How to Plan for a Disaster With a Hospice Patient at Home
What’s Your Emergency Plan?
By now, anyone who lives in a part of the country that is prone to natural disasters or extreme weather events—and that seems to be anywhere in the country these days—should know the drill.
We’ve heard about how to plan for such disasters from our local emergency operations centers and the media. When the likelihood is high, we’ve got our emergency kits packed, along with extra batteries, flashlights, canned foods, water and radios. We know the evacuation routes and the location of shelters, including those that take pets. We keep an eye on the weather, we pay attention, we take the warnings seriously. We plan.
But when you’re caring for a critically ill relative at home, disaster planning takes on a new urgency. How do you plan for a storm, flood, even a power outage if your loved one is a hospice patient?
See also: Caregiving in Bad Weather
How Hospice Can Help
Life is already stressful for a family with a terminally ill loved one. When natural disasters or bad weather events loom, the patient’s hospice program can help the family prepare.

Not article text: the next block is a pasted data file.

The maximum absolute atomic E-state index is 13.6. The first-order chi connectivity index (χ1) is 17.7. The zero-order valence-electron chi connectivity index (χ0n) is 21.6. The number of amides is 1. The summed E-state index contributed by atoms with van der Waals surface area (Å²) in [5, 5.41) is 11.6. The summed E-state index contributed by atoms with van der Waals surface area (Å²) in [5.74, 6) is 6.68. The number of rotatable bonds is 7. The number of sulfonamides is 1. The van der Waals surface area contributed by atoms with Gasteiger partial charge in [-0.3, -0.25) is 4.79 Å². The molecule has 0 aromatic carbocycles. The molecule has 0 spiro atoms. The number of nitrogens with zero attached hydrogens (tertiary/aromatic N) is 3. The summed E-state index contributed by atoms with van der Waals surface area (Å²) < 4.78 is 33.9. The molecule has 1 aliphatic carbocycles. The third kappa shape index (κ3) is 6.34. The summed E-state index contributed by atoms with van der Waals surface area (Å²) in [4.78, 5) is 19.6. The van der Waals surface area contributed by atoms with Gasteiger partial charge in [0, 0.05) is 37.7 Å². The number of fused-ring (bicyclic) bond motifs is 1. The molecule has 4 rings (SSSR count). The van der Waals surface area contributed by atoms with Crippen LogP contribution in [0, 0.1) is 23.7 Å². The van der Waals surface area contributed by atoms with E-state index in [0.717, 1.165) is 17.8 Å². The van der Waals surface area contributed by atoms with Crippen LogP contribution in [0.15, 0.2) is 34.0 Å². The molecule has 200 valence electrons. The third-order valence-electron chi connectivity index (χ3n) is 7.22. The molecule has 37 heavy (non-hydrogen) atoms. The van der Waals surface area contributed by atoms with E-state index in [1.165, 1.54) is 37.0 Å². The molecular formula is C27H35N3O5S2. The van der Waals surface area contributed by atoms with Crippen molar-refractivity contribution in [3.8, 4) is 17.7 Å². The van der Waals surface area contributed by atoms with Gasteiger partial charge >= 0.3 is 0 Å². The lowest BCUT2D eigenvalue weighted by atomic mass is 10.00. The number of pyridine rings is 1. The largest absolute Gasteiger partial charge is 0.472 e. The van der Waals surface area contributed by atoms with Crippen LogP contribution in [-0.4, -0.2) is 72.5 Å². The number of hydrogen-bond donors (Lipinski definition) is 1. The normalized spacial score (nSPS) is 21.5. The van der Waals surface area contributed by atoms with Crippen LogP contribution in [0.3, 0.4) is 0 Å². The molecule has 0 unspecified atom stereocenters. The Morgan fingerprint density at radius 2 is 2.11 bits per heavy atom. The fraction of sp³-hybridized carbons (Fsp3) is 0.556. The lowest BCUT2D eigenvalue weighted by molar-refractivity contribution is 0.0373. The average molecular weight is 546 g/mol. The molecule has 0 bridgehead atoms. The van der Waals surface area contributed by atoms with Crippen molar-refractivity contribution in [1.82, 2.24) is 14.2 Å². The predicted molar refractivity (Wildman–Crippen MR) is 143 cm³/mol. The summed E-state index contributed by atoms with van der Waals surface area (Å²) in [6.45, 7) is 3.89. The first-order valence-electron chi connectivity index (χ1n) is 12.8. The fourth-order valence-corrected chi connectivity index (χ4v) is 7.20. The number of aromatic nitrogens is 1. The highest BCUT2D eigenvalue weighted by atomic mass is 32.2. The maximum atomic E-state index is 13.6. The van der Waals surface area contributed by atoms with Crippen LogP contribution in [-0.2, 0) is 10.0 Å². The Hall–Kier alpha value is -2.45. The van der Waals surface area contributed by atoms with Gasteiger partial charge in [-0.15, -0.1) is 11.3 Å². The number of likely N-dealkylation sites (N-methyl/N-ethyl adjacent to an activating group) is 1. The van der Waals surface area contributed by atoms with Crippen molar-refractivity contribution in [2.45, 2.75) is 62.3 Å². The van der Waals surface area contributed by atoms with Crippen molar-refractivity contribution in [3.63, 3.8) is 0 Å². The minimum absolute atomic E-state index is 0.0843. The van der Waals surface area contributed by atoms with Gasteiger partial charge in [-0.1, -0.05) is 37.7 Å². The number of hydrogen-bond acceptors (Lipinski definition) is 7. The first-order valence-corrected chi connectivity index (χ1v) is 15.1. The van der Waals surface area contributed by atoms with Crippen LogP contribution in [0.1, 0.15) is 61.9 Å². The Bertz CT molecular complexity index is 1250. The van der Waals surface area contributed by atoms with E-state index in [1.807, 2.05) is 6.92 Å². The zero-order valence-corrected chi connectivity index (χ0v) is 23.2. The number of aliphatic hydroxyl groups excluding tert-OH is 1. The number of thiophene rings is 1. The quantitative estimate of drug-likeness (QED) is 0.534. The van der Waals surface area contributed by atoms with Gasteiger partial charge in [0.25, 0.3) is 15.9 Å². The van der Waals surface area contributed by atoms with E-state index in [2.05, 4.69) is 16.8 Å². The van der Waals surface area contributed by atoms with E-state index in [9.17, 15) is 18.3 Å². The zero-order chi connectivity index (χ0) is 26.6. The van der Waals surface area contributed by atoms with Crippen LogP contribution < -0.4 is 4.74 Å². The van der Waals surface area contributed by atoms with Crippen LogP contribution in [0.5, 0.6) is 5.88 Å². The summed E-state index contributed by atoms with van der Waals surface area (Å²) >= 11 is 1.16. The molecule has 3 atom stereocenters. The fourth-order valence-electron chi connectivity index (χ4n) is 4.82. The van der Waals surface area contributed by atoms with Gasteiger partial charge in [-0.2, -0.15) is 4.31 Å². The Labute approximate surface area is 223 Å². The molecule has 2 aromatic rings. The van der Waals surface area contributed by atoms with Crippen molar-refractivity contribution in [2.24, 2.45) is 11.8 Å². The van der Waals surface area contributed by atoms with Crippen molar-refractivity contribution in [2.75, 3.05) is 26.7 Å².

Depending on the circumstances, a hospice may suggest moving the patient to its inpatient unit or another facility for safety. If the patient remains at home, extra oxygen, medications and other supplies may be supplied to the family.
Make sure you have the hospice’s contact phone numbers and the hospice team has all of yours. Families should also have the phone number for the patient’s physician nearby. If phone service is out and the patient needs medical care, call 911, seek emergency services or go to the local hospital.
If you are forced to leave your home, contact your hospice provider as soon as possible so your team members can continue caring for your loved one.
To get emergency preparedness information, visit www.ready.gov.